i’m developing and general editing a bible for young adults (17 – 30 years old), which will release in the spring of 2012. it’s a MAJOR undertaking, as i’m working with more than 125 writers and 6 photographers to create about 450 extra-biblical bits (book intros, a small amount of commentary/application, lots of personal narratives and other bits, as well as 146 artistic black-and-white photos to illustrate some of the pieces. the project started with a consulting meeting in december of 2009. i developed the concepts in the spring of 2010, and we signed the contract and launched the project last september. my 11 deadlines began in january, and i’m currently editing the content for the 6th deadline — so i’m a little over halfway finished. it’s really shaping up to be an amazing project.
but i had a challenging little problem in the last month that would have been almost impossible prior to the age of the internet.
i was trying to find a photo to illustrate a “lament” about child soldiers. for most of my photo needs, i’m working with a gifted group of about 6 photographers. i send them a list of themes for each deadline, and they give me thumbnails to consider. i received a couple submissions for this theme, but neither was a photo of an actual child soldier (both were shots of cute kids dressed up like soldiers). it felt like too weighty of a topic to treat cutely. so i contacted a major christian ministry that works in the area of child soldiers. i offered them a small licensing fee, and even said we would print a QR code right in the bible, giving hundreds of thousands of young adult readers a link to their site. but they wanted more money, and i didn’t have the budget for it. that was extremely frustrating, to say the least.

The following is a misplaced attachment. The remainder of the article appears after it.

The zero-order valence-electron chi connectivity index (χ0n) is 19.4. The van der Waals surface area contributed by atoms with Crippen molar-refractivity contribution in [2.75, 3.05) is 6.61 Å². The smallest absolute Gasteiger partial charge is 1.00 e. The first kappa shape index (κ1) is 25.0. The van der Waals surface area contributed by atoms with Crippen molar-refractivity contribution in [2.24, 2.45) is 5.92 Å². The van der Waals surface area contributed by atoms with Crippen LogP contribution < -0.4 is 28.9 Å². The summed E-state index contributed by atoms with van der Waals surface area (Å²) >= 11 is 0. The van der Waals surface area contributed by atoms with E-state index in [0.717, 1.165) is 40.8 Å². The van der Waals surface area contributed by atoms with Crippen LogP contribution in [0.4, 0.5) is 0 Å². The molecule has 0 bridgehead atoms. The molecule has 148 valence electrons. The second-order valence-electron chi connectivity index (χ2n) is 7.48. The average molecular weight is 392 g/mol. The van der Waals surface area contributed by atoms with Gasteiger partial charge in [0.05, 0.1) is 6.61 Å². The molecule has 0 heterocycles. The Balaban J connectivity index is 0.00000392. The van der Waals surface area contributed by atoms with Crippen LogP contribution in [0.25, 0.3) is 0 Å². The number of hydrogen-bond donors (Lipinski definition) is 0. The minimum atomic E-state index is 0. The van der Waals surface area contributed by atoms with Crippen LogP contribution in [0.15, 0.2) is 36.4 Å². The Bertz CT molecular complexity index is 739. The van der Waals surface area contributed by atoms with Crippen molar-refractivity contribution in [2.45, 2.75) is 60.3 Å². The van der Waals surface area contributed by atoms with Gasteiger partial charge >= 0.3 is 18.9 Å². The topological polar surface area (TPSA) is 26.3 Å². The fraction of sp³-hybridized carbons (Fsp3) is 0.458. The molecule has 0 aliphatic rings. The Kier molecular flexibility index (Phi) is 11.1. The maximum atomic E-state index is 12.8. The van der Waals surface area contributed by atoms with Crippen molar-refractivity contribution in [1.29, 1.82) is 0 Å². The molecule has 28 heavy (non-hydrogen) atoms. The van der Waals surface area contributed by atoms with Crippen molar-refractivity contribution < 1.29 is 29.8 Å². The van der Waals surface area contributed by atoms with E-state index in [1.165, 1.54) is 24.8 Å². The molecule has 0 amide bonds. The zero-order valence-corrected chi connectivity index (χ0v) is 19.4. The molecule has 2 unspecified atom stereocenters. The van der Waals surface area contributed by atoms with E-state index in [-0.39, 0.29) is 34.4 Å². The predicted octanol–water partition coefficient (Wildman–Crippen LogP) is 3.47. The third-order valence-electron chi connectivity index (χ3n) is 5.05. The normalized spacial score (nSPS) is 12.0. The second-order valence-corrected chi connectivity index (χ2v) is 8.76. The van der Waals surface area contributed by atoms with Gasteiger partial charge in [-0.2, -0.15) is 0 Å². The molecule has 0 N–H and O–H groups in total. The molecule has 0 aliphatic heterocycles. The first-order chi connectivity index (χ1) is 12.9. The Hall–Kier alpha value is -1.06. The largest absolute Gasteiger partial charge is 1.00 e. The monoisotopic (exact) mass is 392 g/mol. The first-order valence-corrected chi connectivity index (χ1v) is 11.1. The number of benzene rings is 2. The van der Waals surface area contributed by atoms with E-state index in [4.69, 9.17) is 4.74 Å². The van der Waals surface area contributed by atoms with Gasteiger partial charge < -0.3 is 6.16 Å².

here’s where my friend, the interwebs, came in to save the day.
i search on flickr for “child soldier”. on about page 10 of images, just as i was about to give up, i found a few wonderful images that seemed like a fit. i clicked over to the photographer’s page, and from there to his website. drat: the guy is french, and his website (even with google chrome’s translation function) was pretty much impossible for me to use. i went back to his flickr site and tried to find the photo i’d seen in the search. but he had over 800 pages of photos, and i wasn’t finding it.
i sent him an email, asking if he spoke english. he responded in very broken english that he didn’t. then my daughter tipped me off to dictionary.com’s great translation tab. i started emailing the photographer back and forth, putting my responses through the english to french translation before sending them, and his french responses through the french to english translator. within a couple days (with the time change, responses were always next day), i had an agreed license fee and a hi-res image. now i just have to get the publisher to wire him the fee!
sure couldn’t have found this solution a decade ago. i heart the internet.
(i’d show you the image, but i don’t have a license for that! but you can see it here.)